Arts & Culture

Interview: David Platt on Making Short-Term Mission Trips More Effective

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Every summer thousands of Christians pack their bags full of bug spray, bandanas, coloring books, toys, and translation books, eager to board a flight to a faraway nation.

Eyes full of excitement and hearts earnestly prepared to share the gospel with those natives of that distant nation, these pilgrims often dream of the ways they can be the hands and feet of Jesus.

Before going on my own first mission trip last summer, I remember panicking just a little bit, my excitement over the impending journey tainted by a head full of doubts.

Should I even go? What good could I possibly do?

I’ve worked too hard and spent too much to back out now, but is Panama the place God wants me to be for the next week?

I’ve psyched myself out reading blogs about how short-term mission trips can be detrimental.

Will I hurt more than I help?

Will I misrepresent Christ to this group of people?

This year I had the opportunity to ask David Platt, the president of the Southern Baptist Convention’s International Mission Board, a few questions about how Christians can better prepare themselves to participate in effective and compassionate mission trips.

There has been some bad press given to the idea of short-term missions in recent years. What would you tell those who dismiss the power of short-term missions?

I can talk until I am blue in the face about setting our sights on the nations, but until someone actually goes and sees the nations in person, he or she is likely to underestimate the urgency of God’s global purpose in our lives.

We hear many criticisms of short-term missions, and some are valid.

Short-term mission trips are often nothing more than glorified vacations. They can be sightseeing tours filled with sporadic service opportunities that give people an opportunity to pat themselves on the back while doing little to advance the gospel in a reproducible, sustainable way in another culture.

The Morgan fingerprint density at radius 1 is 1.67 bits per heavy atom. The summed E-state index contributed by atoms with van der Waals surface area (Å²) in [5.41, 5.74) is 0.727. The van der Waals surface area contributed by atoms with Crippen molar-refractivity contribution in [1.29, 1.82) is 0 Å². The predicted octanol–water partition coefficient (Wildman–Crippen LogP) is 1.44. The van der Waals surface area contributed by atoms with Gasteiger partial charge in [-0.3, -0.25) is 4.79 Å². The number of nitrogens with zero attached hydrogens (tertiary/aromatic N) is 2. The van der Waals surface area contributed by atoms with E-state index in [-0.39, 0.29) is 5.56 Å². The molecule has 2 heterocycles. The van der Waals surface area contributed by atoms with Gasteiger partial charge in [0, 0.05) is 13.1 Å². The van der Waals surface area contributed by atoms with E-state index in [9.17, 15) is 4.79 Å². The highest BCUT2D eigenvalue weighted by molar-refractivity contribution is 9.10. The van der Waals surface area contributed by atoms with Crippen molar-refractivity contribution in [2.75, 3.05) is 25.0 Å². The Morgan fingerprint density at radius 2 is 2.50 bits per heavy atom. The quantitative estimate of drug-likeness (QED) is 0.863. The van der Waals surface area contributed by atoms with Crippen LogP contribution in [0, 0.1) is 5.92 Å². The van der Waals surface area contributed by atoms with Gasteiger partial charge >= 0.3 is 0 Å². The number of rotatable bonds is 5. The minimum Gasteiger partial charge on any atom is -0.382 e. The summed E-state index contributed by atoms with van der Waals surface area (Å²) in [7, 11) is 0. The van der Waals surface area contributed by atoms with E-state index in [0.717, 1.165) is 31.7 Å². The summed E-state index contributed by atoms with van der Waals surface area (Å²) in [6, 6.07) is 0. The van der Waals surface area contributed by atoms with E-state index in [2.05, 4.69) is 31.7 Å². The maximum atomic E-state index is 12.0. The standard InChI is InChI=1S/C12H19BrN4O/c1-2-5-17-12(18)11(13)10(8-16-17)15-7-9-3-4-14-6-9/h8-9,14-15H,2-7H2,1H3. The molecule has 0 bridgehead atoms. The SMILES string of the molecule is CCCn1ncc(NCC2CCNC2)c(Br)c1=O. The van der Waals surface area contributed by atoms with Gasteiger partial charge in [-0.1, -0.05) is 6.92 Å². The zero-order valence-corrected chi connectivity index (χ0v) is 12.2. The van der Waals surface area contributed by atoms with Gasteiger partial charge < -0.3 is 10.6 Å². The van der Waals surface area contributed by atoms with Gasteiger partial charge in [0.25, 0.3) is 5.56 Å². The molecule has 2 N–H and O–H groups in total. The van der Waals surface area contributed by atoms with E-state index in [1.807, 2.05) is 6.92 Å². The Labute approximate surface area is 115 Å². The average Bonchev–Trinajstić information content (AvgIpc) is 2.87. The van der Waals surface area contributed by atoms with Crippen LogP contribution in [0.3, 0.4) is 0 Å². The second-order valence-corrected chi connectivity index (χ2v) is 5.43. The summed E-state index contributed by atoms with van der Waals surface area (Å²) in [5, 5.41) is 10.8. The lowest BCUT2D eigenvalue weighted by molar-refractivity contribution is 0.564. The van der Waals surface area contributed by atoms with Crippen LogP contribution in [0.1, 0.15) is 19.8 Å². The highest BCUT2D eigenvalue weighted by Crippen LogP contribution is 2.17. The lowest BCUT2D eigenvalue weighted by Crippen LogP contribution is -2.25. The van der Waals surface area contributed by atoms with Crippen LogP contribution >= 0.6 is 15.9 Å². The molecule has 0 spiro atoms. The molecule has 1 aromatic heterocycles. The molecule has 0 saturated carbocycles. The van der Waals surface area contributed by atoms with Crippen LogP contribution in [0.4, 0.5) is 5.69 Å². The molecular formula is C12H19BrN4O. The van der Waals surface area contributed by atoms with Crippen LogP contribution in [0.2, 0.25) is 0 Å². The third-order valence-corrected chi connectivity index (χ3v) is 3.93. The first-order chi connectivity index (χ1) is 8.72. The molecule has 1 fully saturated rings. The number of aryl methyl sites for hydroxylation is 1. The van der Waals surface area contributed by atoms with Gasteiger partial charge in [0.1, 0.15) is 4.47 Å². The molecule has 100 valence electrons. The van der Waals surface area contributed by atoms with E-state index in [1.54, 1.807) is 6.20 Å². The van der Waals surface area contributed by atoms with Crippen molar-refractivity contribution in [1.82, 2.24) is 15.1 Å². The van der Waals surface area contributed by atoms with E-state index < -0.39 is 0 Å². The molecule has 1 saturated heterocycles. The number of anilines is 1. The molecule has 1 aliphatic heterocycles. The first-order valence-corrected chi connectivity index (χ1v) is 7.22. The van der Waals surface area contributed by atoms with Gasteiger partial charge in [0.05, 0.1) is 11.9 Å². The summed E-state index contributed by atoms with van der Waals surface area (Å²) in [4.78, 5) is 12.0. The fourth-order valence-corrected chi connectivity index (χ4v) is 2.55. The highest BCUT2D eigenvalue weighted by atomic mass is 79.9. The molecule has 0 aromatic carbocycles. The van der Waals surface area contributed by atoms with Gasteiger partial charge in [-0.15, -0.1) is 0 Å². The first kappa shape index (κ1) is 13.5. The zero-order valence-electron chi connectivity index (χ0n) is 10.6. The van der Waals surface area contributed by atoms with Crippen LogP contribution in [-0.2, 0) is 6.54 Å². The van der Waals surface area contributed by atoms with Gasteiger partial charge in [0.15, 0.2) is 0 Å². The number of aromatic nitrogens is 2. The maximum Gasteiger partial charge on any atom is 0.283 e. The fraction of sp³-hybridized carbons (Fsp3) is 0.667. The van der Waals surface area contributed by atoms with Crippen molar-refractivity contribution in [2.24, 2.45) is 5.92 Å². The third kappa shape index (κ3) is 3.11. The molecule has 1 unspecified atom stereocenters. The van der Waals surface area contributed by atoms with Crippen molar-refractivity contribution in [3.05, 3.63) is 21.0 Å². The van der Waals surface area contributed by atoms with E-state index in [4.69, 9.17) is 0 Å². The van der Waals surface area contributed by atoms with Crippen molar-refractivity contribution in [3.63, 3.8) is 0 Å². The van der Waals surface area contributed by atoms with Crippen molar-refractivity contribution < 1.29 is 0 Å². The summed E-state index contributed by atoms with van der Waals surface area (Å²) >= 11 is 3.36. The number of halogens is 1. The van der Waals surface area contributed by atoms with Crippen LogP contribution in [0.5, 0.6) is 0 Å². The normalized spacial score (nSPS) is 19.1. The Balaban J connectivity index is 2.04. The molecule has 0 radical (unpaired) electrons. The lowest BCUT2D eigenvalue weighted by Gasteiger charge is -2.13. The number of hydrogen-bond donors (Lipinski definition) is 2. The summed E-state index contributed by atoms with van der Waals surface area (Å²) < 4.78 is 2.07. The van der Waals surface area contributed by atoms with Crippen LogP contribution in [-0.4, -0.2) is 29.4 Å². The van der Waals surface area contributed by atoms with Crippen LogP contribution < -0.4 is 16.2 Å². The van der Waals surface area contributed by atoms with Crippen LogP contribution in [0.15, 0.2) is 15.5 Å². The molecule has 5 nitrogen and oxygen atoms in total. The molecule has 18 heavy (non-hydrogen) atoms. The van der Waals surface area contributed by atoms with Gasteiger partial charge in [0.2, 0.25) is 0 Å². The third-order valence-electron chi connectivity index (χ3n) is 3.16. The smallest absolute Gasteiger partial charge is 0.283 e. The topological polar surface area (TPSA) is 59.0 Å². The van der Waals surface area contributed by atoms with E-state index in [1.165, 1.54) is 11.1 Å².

But there is another way. Successful short-term missions can have long-term impact both here and around the world.

On one hand, short-term missions must be part of fueling a long-term disciple-making process in another context. Clearly, no one is going to make disciples in another country over the span of one week. To expect to make disciples in just a few days is both impractical and unbiblical.

However, we can partner with believers in other contexts who are intentionally making disciples, and our time serving alongside them can help move their disciple-making processes along in exponential ways.

At the same time, successful short-term missions must also be a part of fueling long-term disciple-making in the sending church. As we go together into other contexts, we grow together in Christ. Our eyes are opened and our hearts are transformed as we serve in situations that make us uncomfortable.

Whether we’re serving impoverished brothers and sisters or sharing the gospel with people who have never heard it before, God does a work in our hearts that will not leave us unchanged. Part of the purpose of short-term missions is to walk through situations like this alongside others who will help us, challenge us, serve us, and spur us on toward Christ in the midst of it all.

How should Christians prepare for short-term missions trips to be as effective as possible?

In order to prepare best for short-term missions, Christians should make sure that they are intentionally tying any short-term trip to these long-term goals. They should work intentionally with other Christians before, during, and after the trip to make sure that this is fueling long-term growth in their own (and in others’) relationship with Christ.

In addition, Christians should work hard to make sure that what they will be doing during their short-term trip is actually fueling good, long-term ministry on the ground wherever they’re going.

Accordingly, Christians should pray, train, and prepare to do whatever is going to be most helpful for the mission partners with whom they will be working.

How can Christians stateside be of the most service to their brethren participating in long-term missions across the world?

We mustn’t miss the link between short-term mission trips and long-term missionaries, for the inevitable result of short-term missions done right is radically changed lives in the long-term.

Some from our church have returned to say, “I believe God is calling me to spend ninety-eight percent of my time in another context and come back to my current context for a two-percent visit each year.” In this way, short-term mission trips end up fueling long-term commitments.

In the end, if we have as much access to the gospel as we have in our culture, and there is so much absence of the gospel in other cultures, then surely God is leading many more of us (maybe the majority of us) to go to those cultures.

If God calls us to stay in this culture, then surely he is leading us to live simply and give sacrificially so that as many people as possible can go. We pray for them continually, we give to them generously, and we go with them willingly whenever we have opportunity on short-term mission trips.

In this way, the entire church works together for the spread of the gospel around the world.

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  • Randy

    Instead of saying “short-term missions done right” we probably should get to figuring out what in the world that looks like.

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